Slamdance 2013 Preview: 10 Films To Catch At The Fest

Ben Umstead, East Coast Editor
Within 24 hours the whole of the film world will have their sights locked onto Park City, Utah. I hope you've been reading my pal Ryland's coverage of Sundance, 'cause he knows what's up. As for me, my eyes will be squared in on the happenings taking place down the street at Treasure Mountain Inn, home of the Slamdance Film Festival. Whether you're in town for the festival, or just want to be ahead of the curve for the year ahead, here are seven narrative features and three documentaries (some I have seen, and some I haven't) playing Slamdance, that have, thus far, caught my eye as interesting flicks to watch out for. I hope I'm right...Gulp. Keep your eyes peeled to these pages in the coming week for news, reviews and interviews from Slamdance 2013. And for even more you can follow me on Twitter @BenUmstead

battery_man_still.jpgBATTERY MAN
Co-directors Dusan Saponja and Dusan Cavic chronicle the adventures of Battery Man, aka the Electric Biba, aka Electricity's Only Friend, or when at home with his wife and son, just Biba Struja. Able to consciously conduct electrical currents through his body, Biba travels across the land as a teacher and healer; question is, how authentic is this real-life superman? Battery Man has its U.S. premiere in the Documentary Feature Competition.

diamon_on_vinyl_still.jpgDIAMOND ON VINYL
A SoCal Noir with a 21st century Femme Fatale in Sonja Kinski, J.R. Hughto's second feature delves into the intricate life of an audiophile (Brian McGuire) and his obsessive need to make the world seem right by recording the lives of 'normal' people around him.
Hughto's film tracks the conspiracies of the self and of the other to startling, often murky depths. Kinski and McGuire play off of each other's vulnerabilities with crackling force. Diamond On Vinyl premieres in the fest's Beyond program, which spotlights second-time directors.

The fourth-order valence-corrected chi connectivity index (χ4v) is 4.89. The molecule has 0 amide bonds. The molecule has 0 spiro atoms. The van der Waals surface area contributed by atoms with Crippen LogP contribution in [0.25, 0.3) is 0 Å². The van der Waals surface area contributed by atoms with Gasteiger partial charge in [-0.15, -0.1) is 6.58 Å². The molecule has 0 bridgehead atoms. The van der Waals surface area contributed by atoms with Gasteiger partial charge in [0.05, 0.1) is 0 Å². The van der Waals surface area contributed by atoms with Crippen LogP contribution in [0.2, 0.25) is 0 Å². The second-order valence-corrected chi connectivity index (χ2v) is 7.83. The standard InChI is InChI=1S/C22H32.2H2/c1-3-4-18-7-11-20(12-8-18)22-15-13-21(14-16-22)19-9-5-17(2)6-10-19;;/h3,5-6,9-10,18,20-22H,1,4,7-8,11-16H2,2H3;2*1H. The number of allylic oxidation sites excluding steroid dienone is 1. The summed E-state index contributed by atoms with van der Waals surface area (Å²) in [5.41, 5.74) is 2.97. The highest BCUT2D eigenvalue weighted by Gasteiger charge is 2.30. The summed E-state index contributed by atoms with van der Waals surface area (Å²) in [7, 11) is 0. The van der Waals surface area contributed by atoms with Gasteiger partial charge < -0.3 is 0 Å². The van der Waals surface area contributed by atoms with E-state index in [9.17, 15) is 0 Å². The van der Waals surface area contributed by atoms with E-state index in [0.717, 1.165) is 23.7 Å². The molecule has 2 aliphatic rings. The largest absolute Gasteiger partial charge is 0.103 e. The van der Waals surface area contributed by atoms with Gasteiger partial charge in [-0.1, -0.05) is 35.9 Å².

TheDirties.jpgTHE DIRTIES
If the trailer is any indication, Matt Johnson's feature debut is gonna be an attention-grabber anywhere it goes this year. Johnson co-stars with Owen Williams as a couple of high school film geeks who become the target of bullies, which they dub the Dirties. The boys deal with their tormenters the only way they know how: by making a fantasy revenge film. Things take a disturbing turn when one of the boys can't distinguish real life from the fantasy world.  Chaos Reigns? Looks like it. The Dirties premieres in the Narrative Feature Competition.  

fynbos_still.jpgFYNBOS
Harry Patramanis's minimalist mystery is named after a plant that sprouts up on a narrow swatch of South Africa's Western Cape, where the film takes place. Judging from the just-released trailer and stills I've seen I'm sensing touches of Antonioni and Peter Weir (and perhaps more recently, German director Christoph Hochhäusler) in its enigmatic tone and existential themes, which range from humans vs. the natural world, classism and identity. Fynbos has its North American premiere in the Narrative Feature Competition.   

_he's_way_more_still.jpgHE'S WAY MORE FAMOUS THAN YOU
If you're like me than you've probably been wondering where Halley Feiffer has been since her delightfully awkward supporting turn in Noah Baumbach's The Squid And The Whale. Well if you're also a fan of off-Broadway theater then you'd know that she's been keeping rather busy as a thesp and playwright, also making her Broadway debut last spring in The House Of Blue Leaves with Ben Stiller. Premiering in the Narrative Feature Competition, her collaboration with Ryan Spahn and actor-turned director Michael Urie is looking to be a wildly biting comedy about the perils and pratfalls one must endure on the slippery slope to fame. Oh, and is that Ralph Macchio I see in the cast?